(The Center Square) – The California Legislature has passed a series of bills backed by the state Department of Education, including one aimed at reducing disciplinary options for students who engage in “willful defiance.” against teachers. Critics say a lack of discipline in public school classrooms and a lack of tools for teachers to enforce discipline are among the reasons teachers are leaving the profession. That’s why, they say, lawmakers also passed a new bill to pay retired teachers to come back and work while receiving their full retirement benefits.
Currently, all students up to 5th grade cannot be suspended and up to 12th grade cannot be expelled for “willful defiance” – defined as “disrupting school activities or otherwise deliberately defying the valid authority of school personnel “. If signed into law by Gov. Gavin Newsom, SB 274, introduced by State Sen. Nancy Skinner, D–East Bay, and co-sponsored by State Superintendent Tony Thurmond, would expand an existing exemption to suspension grades 6 through 8 and would create a new exemption for students in grades 9 through 12 and extend these provisions to charter schools that were previously exempt from the ban.
““We must educate our children – not incarcerate them – and provide them with opportunities to learn and succeed,” Thurmond said in an earlier public statement in support of the bill. “Removing students from learning time through suspensions and expulsions is proven to push them into the criminal justice system.
Education expert and California Policy Center vice president of government affairs Lance Christensen disagrees with Thurmond’s assessment, noting that in the hundreds of educational events he says he has hosted in In recent years, lack of discipline was one of the most recurring problems that teachers would address. him about.
“95 out of 100 teachers will tell you there is no real discipline in our public schools right now,” Christensen told Center Square in an interview. “If you are a teacher who must attempt to teach lessons in a class where one or more students are intentionally disruptive, causing problems, disrespecting, being rude, harassing, intimidating, or disrespecting the teacher or students other students, zero education will be done in this class.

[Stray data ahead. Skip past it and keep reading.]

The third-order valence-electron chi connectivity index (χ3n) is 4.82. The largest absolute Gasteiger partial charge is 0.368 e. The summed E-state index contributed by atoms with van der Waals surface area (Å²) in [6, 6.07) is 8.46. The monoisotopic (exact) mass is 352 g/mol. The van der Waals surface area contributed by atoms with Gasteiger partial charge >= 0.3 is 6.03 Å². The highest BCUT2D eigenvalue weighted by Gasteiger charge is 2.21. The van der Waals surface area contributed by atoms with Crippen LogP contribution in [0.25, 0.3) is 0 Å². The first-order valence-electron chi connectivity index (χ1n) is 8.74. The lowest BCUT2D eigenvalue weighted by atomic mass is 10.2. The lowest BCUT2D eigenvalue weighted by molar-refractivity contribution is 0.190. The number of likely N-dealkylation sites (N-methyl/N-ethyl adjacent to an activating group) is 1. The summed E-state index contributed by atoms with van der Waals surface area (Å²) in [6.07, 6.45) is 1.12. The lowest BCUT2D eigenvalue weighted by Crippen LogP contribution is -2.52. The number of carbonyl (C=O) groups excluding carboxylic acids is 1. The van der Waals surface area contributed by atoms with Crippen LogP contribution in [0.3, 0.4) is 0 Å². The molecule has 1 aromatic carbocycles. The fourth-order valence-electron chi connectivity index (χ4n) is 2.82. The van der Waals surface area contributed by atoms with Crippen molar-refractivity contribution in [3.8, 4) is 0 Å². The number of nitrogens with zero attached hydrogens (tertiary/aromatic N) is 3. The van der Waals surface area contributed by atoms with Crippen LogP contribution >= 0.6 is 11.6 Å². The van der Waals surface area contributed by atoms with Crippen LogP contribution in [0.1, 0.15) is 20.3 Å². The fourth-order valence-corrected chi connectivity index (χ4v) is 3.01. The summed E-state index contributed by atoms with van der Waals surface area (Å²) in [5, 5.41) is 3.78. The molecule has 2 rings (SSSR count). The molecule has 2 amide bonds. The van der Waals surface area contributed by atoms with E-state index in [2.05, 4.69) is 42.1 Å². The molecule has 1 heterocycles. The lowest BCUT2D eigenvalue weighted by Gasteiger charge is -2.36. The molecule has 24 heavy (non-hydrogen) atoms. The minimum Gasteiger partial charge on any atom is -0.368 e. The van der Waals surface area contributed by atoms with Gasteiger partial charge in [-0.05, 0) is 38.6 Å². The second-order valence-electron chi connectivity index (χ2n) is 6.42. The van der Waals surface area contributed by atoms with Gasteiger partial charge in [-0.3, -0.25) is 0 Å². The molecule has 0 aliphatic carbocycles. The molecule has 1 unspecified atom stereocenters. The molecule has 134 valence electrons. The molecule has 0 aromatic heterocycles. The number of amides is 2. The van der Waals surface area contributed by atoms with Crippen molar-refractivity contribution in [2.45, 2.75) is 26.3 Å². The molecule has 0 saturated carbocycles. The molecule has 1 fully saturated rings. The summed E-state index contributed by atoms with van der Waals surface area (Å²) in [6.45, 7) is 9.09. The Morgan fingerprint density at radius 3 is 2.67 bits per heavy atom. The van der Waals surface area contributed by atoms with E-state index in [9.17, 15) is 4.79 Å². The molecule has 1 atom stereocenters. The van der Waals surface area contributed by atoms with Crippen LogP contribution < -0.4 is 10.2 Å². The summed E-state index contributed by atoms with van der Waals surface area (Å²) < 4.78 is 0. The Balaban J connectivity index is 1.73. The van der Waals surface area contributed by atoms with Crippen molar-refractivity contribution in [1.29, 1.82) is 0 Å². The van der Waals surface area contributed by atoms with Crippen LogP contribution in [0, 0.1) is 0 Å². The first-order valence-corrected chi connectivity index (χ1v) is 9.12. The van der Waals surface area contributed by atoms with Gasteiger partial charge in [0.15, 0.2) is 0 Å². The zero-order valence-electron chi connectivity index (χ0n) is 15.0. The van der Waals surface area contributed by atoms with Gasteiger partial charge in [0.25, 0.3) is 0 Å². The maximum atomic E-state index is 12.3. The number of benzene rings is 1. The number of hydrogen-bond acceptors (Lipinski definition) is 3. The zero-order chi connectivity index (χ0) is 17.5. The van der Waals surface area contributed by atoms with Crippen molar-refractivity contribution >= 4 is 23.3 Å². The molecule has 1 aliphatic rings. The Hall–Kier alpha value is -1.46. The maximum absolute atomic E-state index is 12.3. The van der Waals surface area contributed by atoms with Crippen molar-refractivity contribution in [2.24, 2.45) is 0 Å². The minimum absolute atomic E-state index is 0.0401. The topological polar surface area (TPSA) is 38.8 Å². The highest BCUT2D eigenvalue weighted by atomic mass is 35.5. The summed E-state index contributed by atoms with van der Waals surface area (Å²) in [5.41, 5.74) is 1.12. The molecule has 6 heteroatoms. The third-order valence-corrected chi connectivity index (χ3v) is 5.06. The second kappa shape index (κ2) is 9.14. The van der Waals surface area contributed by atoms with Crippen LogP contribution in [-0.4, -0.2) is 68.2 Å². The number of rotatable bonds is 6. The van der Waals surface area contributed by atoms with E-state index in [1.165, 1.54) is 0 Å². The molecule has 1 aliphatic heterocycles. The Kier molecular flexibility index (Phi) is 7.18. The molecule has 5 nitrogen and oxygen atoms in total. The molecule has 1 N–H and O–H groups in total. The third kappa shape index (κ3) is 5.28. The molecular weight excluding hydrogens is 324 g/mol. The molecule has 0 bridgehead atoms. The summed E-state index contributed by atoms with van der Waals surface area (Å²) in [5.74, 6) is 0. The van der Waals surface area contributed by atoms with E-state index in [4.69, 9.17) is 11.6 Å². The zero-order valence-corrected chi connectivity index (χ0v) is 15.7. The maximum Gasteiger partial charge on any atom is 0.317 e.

The California legislature also passed SB 765, a bill that would allow retired teachers to continue to receive their full pension and retirement benefits if they return to teach, as long as their salary does not exceed 70 % of those who retired. received the previous year. Because California teacher pay operates on a seniority-based system, the longer a teacher continues to teach, the more they are paid, so teacher salaries tend to peak when they retire. According to the Learning Policy Institute, California will need to hire at least 11,900 additional teachers to meet requirements that public schools offer transitional kindergarten – a bridge between preschool and kindergarten, and at least 16,000 more assistant kindergarten teachers of transition.
“California is facing a devastating teacher shortage, exacerbated by the COVID-19 pandemic and the Great Resignation,” said state Sen. Portatino, D–Burbank, who introduced the bill in a statement supporting the measure. “There are not enough people entering the teaching profession to offset the number of teachers leaving the workforce. »
Christensen says that because of the lack of discipline in higher grades, many teachers are eager to move on to much younger children, or give up, reinforcing the apparent teacher shortage.
“SB 765 — they’re doing this because they’ve made it very difficult for teachers to stay in the profession,” Christen said. “It goes back to disciplinary issues.”
Although returning retirees will continue to receive their pensions, a California Senate analysis found that “hiring and paying retired educators costs less than hiring permanent educators” because “schools and community colleges would likely not provide benefits to a retired employee rehired under the provisions.” of this bill.
With these cost savings, SB 765 received a near-unanimous vote with only one “no” from a single Assembly Democrat.